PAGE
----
Some people might describe me as seeing things in black and white. I am – I believe – ruthlessly logical, and will accept nothing other than scientific evidence (ideally peer-reviewed in a meaningful sample size) to influence my decision. “But homoeopathy works; I used to have dreadful back pain, but since taking this tiny dropper of something which is made of 0.00001% crocus harvested by the light of a full moon,” you might tell me. Yes, of course it works. Because of the placebo effect, which can reduce the perception of pain as effectively as 50% of an actual drug.
“But… but… what about the power of prayer?” you might question. And I would point you to this study where the patients who were prayed for, actually worsened. Taking this to its logical conclusion, as I am wont to do, it means that a) there might actually be a God (who knew?) and b) S/He is a dick.
“But I saw this acupuncturist and he got me pregnant,” you might insist. I would congratulate you and suggest you didn’t mention this to your partner.
So I am not an easy target market for mediums (media?), psychics, tarot card readers or Jehovah’s Witnesses.
Nevertheless, I do enjoy a good bit of bullshit, so I was utterly delighted when I was in South Africa recently, to be handed a copy of the local newspaper’s classified section.
In South Africa, culturally, witch doctors are still consulted for ailments by a large percentage of the indigenous population. I do not wish to undermine entirely the witch doctors – oral history and trial and error has meant that there is a wide range of plants that are known to ease various complaints. (Although as Tim Minchin would have it, “Do you know what they call alternative medicine that’s been proved to work? Medicine.”)
What bothers me more is the preying on desperately poor people with the tantalising offer of wealth. But also, how objectively ridiculous the claims made by these witch doctors are.
I present to you:
Let me say that again.
Short boys and magic rats.
Now, it took me a significant period of research to discover what these mystical creatures were. The adverts in the local paper make the assumption that they do not need to define their terms because – of course – each household has at least six short boys and five magic rats.
But I was unenlightened. So I did some Googling.
So, short boys are apparently djins you can rent, who will steal money for you. They are directed by spiritual words which will be taught to you by the witch doctor, presumably after handing over lots of money (that you don’t have – hence your initial need for Rentaghost). Still, having your own djin – albeit rented – that must be fun, right? Something to show off at dinner parties? Oh, one thing to mention – the djins are unfortunately invisible so you can’t actually prove you have one. But they will definitely steal money for you. Sounds like a good investment.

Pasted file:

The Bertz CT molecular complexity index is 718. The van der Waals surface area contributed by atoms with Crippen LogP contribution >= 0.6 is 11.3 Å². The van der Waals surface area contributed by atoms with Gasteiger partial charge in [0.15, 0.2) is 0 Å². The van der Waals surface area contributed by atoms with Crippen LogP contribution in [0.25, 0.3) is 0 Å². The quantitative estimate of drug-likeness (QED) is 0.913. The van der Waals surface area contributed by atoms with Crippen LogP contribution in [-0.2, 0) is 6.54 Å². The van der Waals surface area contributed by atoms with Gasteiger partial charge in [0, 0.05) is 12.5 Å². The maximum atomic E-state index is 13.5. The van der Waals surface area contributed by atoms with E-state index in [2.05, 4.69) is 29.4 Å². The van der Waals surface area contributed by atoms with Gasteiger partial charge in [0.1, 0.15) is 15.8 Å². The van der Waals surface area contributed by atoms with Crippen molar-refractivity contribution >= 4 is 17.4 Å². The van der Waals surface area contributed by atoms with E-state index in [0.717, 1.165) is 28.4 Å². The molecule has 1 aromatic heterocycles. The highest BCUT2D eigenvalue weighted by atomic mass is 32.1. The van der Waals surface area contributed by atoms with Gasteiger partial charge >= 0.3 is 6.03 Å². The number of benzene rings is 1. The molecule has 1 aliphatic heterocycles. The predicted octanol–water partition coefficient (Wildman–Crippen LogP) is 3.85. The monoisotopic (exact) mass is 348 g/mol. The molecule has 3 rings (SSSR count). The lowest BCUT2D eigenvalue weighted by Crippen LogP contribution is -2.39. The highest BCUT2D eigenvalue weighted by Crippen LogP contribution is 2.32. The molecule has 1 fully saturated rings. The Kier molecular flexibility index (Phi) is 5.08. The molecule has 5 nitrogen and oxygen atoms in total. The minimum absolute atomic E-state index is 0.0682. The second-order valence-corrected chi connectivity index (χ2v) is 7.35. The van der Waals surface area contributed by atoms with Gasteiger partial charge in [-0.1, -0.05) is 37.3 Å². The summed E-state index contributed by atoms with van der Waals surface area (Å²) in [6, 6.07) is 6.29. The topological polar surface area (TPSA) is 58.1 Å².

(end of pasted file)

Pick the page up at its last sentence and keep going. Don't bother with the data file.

But where are the short girls? That’s what I want to know. Knowing South Africa, the short girls are probably at home, making dinner for the short boys when they come home from their stealing spree. We need to work on the equality aspect of the thieving ghosts. That’s the biggest problem here.
If the short boys sound a tiny bit like a massive scan, then perhaps magic rats are more your thing. I had to do a bit more Googling to find out about magic rats, but it was definitely worth it. According to Dr Victor (medical school details pending):
“Spiritual rats (amagundane okungokomoya) are the miraculous rats that we sale to you and keep it in the safety of your house/home. Dr. Victor will give you instructions on how to command the rats to go into the nearest banks or shops to grab or duplicate for you cash and bring it in you into the place you want without anyone noticing or lose his own.”
Aha! Magic rats will either grab or duplicate (with a photocopier? Maybe just with magic) money from shops or banks for me, and nobody will notice! This is genius. I am not sure of the legality of the process. I guess it’s difficult to prosecute a rat. Because rats can’t speak, it’d also be impossible for them to rat you out. See what I did there?
If the rat is duplicating the money, I would have some concerns about the wider economy in terms of potential hyperinflation. I mean, if this works, which I am almost certain it definitely does, then presumably everyone does this all the time, which would inevitably lead to the devaluing of the currency. Unless this is just South Africa’s answer to quantitive easing – magic rats.
Dr Victor (medical school details still pending) even carefully points out to prospective customers that if they have a cat or dog at home, then magic rats may not be for you. He is so thoughtful. So if you were cynical enough to think that you might be being ripped off when you exchange money for your invisible djin, then don’t worry. For a mere LOTS OF MONEY you can have an actual rat. To live in your house. With your children.
None of the adverts mentions a refund policy.